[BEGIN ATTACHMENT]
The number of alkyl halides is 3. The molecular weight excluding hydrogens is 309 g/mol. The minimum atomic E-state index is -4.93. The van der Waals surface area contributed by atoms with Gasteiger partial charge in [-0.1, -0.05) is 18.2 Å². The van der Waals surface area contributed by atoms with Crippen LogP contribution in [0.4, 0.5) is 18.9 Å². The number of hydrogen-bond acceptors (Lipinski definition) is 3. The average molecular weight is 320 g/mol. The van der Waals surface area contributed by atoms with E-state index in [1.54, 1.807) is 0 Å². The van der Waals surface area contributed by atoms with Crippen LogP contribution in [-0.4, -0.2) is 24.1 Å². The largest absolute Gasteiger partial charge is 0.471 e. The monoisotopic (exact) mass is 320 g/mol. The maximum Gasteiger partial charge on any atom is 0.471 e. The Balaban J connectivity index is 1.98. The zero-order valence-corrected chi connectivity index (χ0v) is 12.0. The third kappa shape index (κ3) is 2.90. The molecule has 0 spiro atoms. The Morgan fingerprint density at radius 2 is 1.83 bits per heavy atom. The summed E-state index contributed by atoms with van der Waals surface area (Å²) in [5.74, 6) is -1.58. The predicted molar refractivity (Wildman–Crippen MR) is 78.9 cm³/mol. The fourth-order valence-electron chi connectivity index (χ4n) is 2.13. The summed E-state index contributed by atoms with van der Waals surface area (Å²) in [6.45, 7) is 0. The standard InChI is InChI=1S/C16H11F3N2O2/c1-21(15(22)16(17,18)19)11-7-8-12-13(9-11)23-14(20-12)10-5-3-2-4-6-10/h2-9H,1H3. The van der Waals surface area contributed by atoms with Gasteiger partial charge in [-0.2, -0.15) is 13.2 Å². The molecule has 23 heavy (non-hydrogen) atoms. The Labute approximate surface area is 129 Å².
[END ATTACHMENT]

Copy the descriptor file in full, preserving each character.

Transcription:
The number of alkyl halides is 3. The molecular weight excluding hydrogens is 309 g/mol. The minimum atomic E-state index is -4.93. The van der Waals surface area contributed by atoms with Gasteiger partial charge in [-0.1, -0.05) is 18.2 Å². The van der Waals surface area contributed by atoms with Crippen LogP contribution in [0.4, 0.5) is 18.9 Å². The number of hydrogen-bond acceptors (Lipinski definition) is 3. The average molecular weight is 320 g/mol. The van der Waals surface area contributed by atoms with E-state index in [1.54, 1.807) is 0 Å². The van der Waals surface area contributed by atoms with Crippen LogP contribution in [-0.4, -0.2) is 24.1 Å². The largest absolute Gasteiger partial charge is 0.471 e. The monoisotopic (exact) mass is 320 g/mol. The maximum Gasteiger partial charge on any atom is 0.471 e. The Balaban J connectivity index is 1.98. The zero-order valence-corrected chi connectivity index (χ0v) is 12.0. The third kappa shape index (κ3) is 2.90. The molecule has 0 spiro atoms. The Morgan fingerprint density at radius 2 is 1.83 bits per heavy atom. The summed E-state index contributed by atoms with van der Waals surface area (Å²) in [5.74, 6) is -1.58. The predicted molar refractivity (Wildman–Crippen MR) is 78.9 cm³/mol. The fourth-order valence-electron chi connectivity index (χ4n) is 2.13. The summed E-state index contributed by atoms with van der Waals surface area (Å²) in [6.45, 7) is 0. The standard InChI is InChI=1S/C16H11F3N2O2/c1-21(15(22)16(17,18)19)11-7-8-12-13(9-11)23-14(20-12)10-5-3-2-4-6-10/h2-9H,1H3. The van der Waals surface area contributed by atoms with Gasteiger partial charge in [-0.2, -0.15) is 13.2 Å². The molecule has 23 heavy (non-hydrogen) atoms. The Labute approximate surface area is 129 Å².